Out with the old?, The Great Hall, Ullet Road Unitarian church, L17 2AA (York Street entrance), Sefton Park, Liverpool L17 2AA, I was an invited speaker at this event ( From constitutional battles and economic uncertainty at home to political turbulence across Europe and a new president heading into the White House, the winds of change will continue to blow in the year ahead, but in what direction are they blowing? Are you apprehensive, in despair or exhilarated at the prospect of another year of change? Or have you simply given up making predictions? Whatever your hopes, fears, excitement or uncertainties the Liverpool Salon invites you to join a conversation on the tumulteous year that’s gone and the future that awaits. Join three local authors and academics who will share their knowledge of US and European politics and the economy and give their take on 2016 to start the evening off.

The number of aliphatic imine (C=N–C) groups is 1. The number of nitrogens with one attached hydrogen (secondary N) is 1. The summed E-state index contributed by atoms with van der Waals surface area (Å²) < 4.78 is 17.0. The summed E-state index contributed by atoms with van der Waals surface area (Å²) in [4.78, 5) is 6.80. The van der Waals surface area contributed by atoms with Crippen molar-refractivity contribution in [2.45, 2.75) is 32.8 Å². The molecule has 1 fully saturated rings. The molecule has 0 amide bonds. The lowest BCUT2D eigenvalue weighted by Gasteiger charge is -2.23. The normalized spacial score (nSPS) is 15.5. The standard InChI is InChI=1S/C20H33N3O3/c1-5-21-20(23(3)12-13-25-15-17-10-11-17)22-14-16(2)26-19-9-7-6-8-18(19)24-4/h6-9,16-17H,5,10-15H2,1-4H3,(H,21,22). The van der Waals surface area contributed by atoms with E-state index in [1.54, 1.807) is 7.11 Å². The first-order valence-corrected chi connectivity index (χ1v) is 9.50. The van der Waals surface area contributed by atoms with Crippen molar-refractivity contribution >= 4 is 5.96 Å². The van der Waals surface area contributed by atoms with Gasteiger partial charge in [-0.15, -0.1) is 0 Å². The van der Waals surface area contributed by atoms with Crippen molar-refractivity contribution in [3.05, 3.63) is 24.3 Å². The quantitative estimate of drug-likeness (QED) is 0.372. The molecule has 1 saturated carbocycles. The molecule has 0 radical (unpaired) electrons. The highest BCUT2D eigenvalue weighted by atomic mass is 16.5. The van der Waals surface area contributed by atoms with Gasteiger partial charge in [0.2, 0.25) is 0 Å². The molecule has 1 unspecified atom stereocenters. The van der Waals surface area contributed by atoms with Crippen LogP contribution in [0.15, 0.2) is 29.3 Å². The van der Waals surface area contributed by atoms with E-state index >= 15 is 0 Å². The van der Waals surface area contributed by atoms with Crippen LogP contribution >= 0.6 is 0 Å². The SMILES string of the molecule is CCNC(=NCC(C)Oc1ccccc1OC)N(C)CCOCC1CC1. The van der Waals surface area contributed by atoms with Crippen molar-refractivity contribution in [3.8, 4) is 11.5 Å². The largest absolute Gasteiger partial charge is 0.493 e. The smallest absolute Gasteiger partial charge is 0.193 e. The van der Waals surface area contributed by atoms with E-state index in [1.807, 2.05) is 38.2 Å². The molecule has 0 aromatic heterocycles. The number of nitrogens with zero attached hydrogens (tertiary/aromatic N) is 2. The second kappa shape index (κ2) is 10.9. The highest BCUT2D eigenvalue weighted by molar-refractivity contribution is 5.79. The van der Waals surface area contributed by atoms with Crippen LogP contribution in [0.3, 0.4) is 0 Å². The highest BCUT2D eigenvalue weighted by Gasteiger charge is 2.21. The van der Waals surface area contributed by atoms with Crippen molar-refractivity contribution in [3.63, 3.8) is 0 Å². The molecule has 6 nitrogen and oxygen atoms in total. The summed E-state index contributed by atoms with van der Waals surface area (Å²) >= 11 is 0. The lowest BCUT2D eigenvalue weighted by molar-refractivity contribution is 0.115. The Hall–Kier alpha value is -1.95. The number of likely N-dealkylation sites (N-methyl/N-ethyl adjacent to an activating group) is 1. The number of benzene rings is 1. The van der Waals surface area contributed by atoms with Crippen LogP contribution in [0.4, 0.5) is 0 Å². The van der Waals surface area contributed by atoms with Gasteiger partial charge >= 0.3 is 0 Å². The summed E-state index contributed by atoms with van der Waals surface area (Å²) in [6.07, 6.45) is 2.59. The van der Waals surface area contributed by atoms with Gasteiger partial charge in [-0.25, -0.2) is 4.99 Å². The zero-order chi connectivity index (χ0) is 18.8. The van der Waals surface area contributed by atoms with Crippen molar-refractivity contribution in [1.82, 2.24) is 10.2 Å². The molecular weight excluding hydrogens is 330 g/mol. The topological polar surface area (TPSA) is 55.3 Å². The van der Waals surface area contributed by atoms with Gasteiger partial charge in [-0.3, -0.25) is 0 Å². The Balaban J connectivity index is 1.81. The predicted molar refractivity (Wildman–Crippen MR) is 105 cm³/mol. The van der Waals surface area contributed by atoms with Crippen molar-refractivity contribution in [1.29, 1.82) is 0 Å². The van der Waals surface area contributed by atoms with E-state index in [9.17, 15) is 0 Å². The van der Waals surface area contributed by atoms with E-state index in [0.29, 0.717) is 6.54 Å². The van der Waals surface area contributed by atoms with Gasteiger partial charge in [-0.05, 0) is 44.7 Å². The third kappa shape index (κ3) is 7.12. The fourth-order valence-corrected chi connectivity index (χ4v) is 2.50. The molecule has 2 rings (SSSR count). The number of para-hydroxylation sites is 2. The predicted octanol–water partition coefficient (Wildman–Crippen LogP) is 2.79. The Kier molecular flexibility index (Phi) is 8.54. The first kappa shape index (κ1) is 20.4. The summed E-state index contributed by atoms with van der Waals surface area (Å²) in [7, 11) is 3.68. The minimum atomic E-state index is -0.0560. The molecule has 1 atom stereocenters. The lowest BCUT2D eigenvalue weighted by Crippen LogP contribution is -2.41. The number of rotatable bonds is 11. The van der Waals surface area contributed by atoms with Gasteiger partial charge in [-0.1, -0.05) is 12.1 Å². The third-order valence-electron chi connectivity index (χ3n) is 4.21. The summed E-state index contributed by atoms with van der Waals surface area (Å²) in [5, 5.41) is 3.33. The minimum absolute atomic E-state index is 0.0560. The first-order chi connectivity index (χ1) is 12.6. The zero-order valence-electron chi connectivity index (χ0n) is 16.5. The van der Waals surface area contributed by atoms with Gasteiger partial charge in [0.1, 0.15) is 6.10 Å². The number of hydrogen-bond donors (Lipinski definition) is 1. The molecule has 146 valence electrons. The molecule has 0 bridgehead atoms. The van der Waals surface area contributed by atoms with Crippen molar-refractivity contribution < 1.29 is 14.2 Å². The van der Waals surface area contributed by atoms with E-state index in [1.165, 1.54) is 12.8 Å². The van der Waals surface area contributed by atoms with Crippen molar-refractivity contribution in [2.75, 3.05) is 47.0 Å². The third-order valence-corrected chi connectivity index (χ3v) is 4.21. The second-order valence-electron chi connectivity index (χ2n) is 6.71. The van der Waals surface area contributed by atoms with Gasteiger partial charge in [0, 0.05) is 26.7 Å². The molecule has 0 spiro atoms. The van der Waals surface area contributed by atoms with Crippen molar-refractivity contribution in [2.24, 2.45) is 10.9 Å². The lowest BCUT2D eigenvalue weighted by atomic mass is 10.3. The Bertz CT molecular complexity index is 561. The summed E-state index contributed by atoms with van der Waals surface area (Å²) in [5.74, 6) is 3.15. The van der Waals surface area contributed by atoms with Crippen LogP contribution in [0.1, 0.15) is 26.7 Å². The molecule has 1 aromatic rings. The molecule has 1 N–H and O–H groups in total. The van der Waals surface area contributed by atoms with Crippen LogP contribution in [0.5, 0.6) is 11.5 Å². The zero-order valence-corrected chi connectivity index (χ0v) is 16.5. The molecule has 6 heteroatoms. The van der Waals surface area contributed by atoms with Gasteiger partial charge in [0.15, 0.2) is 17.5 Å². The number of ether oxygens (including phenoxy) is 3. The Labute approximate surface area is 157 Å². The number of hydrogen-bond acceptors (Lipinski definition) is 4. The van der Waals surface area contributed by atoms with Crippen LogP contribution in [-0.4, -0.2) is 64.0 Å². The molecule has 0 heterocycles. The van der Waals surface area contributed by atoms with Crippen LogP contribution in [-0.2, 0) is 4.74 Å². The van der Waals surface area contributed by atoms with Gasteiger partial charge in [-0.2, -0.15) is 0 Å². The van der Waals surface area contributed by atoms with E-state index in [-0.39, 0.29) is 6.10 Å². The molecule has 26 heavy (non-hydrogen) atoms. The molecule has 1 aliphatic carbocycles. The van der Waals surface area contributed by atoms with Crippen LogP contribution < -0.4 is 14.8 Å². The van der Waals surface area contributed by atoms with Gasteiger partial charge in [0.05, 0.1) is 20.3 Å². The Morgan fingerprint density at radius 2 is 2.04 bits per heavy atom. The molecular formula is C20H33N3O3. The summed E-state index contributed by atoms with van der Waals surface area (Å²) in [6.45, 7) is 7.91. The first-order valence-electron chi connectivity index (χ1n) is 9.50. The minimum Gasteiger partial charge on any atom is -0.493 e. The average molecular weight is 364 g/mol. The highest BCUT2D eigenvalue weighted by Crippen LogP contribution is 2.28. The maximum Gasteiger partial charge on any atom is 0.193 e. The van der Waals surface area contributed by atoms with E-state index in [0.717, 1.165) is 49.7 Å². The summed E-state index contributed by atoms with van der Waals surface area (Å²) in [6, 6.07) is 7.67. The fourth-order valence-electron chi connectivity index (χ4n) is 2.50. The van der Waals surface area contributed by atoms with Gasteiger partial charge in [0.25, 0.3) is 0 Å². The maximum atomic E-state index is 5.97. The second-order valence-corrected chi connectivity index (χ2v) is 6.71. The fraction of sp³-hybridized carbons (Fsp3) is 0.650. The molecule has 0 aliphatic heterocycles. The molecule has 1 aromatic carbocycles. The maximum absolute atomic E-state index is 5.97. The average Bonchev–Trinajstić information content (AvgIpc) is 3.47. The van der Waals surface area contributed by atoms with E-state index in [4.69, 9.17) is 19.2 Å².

Donald Trump, the next US President: How did we get it so wrong?, Waterstones L1 Liverpool, Matthew Hill organised and participated in this event. Cheryl Hudson from the History Department at the University of Liverpool was on the panel as well. 20 people attended. On November 8, the US electorate voted for Donald Trump to be the next President of the United States. Whilst he did not win the popular vote he did secure 290 Electoral College votes, enough to secure him the White House. And with the Republican Party keeping control of the Senate and the House of Representatives, there is an opportunity for a Republican agenda both in domestic and foreign policy to be consecrated. In the last event Matthew and Malcolm were pretty convinced that Clinton would win; what went wrong? Was it liberal bias, a blind faith in the rationality of humans that led them astray? What does Trump’s victory say about the battle for America’s identity? Is it too simple to say that there were enough angry voters to tip the polls? All these questions and more were discussed at this event.